“Rabbi Shear Yashuv Cohen: Between War and Peace” edited by Yechiel Frish and Yedidya Hacohen— An Intriguing Life

Frish, Yechiel and Hacohen, Yedidya (editors). “Rabbi Shear Yashuv Cohen: Between War and Peace”, (Modern Jewish Lives), translated by Irene Lancaster, Urim Publications, 2017.

An Intriguing Life

Amos Lassen

Rabbi Shear Yashuv Cohen is primarily known as the man who was the chief rabbi of Haifa, Rabbi Shear Yashuv Cohen. He was born in the year 1927 and his life is what epic movies are made of. He was an influential voice in the creation of the State of Israel. His father was Rabbi David Cohen, a famous Nazirite (religiously speaking a Nazirite is a man who is consecrated or separate and who has special responsibilities) and the younger Rabbi Cohen of Jerusalem grew up in the company of great Rabbis knowing that he, like his father, was destined to become a Nazirite. He studied under the influence of Rav Kook. During the 1948 War of Independence, Rabbi Cohen fought to defend the Old City of Jerusalem, until he was severely wounded and taken to Jordan as a prisoner of war.

He later became the Chief Rabbi of the Israel Air Force, and then governed as the Deputy Mayor of Jerusalem with Teddy Kollek. Rabbi Cohen served as the Chief Rabbi of Haifa and President of their rabbinical courts for 36 years. He was important in many aspects of Judaism and the State of Israel and I feel sure that even those who knew him well will find many surprises in this wonderful biography that is almost a chronicle of Israel. Yet today, he is still thought of as the principle spiritual leader of Haifa.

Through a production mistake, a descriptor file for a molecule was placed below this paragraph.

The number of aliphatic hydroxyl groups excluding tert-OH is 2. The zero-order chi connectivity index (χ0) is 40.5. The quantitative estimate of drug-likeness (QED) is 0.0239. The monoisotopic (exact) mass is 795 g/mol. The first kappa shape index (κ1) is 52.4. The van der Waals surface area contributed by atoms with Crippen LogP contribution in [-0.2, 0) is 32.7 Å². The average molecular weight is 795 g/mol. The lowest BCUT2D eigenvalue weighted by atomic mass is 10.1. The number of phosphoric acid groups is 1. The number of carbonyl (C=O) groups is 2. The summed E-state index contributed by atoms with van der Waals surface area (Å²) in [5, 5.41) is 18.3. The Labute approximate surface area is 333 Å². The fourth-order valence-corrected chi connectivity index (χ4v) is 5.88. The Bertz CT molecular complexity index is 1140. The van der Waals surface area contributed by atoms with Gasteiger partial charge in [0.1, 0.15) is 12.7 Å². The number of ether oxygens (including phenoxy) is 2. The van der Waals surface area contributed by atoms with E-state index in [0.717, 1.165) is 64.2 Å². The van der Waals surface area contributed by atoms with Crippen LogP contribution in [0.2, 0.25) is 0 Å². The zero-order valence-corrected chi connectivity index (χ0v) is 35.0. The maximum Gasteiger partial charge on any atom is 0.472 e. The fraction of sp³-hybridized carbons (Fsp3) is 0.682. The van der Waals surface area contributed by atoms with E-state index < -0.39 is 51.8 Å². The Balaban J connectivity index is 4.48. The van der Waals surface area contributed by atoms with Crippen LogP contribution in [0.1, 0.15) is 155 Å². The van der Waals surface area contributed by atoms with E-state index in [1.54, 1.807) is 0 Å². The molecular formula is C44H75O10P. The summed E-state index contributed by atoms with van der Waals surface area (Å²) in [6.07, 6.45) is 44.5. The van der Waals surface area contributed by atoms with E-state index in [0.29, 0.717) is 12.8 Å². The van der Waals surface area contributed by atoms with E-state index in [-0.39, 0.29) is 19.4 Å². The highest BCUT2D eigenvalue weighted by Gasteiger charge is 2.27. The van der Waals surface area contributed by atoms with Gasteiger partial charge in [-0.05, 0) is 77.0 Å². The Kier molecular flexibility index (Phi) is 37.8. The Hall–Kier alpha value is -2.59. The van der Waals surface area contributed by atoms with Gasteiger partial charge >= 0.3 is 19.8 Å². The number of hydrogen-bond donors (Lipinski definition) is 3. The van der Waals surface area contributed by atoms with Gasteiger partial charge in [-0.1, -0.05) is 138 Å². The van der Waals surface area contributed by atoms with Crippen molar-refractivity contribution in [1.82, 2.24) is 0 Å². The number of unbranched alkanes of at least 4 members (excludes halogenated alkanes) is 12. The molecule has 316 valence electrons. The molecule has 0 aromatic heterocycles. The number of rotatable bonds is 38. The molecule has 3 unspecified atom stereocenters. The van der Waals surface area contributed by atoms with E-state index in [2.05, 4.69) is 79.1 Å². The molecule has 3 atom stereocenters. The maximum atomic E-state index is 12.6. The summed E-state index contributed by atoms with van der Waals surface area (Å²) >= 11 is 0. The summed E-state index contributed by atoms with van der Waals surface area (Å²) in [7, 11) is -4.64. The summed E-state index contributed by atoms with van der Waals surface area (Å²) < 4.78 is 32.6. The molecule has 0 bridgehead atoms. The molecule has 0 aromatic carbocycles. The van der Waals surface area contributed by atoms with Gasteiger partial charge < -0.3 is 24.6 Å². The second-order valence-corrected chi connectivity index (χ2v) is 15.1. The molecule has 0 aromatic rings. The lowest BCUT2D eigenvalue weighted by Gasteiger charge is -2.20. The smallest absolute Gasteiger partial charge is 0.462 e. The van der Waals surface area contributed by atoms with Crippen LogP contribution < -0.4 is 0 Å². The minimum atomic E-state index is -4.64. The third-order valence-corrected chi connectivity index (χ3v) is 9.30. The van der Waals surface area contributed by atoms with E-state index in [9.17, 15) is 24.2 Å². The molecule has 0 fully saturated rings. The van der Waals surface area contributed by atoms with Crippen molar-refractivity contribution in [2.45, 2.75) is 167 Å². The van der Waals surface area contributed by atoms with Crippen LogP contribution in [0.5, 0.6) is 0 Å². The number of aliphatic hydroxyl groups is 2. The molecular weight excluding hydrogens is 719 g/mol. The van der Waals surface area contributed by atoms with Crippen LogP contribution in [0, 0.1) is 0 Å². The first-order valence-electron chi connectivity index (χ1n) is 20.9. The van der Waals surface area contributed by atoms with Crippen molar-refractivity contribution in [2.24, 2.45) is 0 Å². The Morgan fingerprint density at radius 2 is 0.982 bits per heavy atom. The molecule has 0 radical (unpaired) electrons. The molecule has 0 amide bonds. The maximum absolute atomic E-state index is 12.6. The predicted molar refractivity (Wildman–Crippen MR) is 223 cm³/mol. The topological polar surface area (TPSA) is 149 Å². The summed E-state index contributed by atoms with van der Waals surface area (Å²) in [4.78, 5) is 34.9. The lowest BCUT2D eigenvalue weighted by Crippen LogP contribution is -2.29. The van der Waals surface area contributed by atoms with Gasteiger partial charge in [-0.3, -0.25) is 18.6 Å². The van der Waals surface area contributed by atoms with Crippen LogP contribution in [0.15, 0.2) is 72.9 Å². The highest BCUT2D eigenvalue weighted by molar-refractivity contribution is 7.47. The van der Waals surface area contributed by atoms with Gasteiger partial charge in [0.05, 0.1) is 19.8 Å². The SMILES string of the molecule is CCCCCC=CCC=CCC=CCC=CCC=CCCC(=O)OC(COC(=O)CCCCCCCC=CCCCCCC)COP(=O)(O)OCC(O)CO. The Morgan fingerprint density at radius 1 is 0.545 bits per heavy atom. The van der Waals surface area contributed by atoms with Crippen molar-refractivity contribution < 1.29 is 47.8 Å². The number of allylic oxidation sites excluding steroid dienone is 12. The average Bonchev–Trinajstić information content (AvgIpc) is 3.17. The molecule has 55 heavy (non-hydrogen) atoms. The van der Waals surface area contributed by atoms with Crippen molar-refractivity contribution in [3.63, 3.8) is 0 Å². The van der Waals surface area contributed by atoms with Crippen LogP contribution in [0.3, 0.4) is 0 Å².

The book gives special emphasis to Jerusalem as a spiritual city and to Haifa as a secular city (yet that began moving more toward spiritually when Rabbi Cohen was there).

In Rabbi Cohen’s diary is the record of the first Hallel prayer (song of praise) recited in the city of Jerusalem at the moment that Israel became a nation and for this alone, the book is worth a read… but there is so much more. The information we have here includes interviews with the rabbi himself and with members of his family and friends and excerpts from his diary that include vivid details of the battles he fought in and his imprisonment in Jordan. Rabbi Lord Jonathan Saks tells us that Rabbi Cohen was a man who was open-minded and had a great generosity of spirit. He was one of the guiding influences and founder of the Ariel Institute that came into being as a multi-faced institute of higher learning that trains rabbis and rabbinical barristers.

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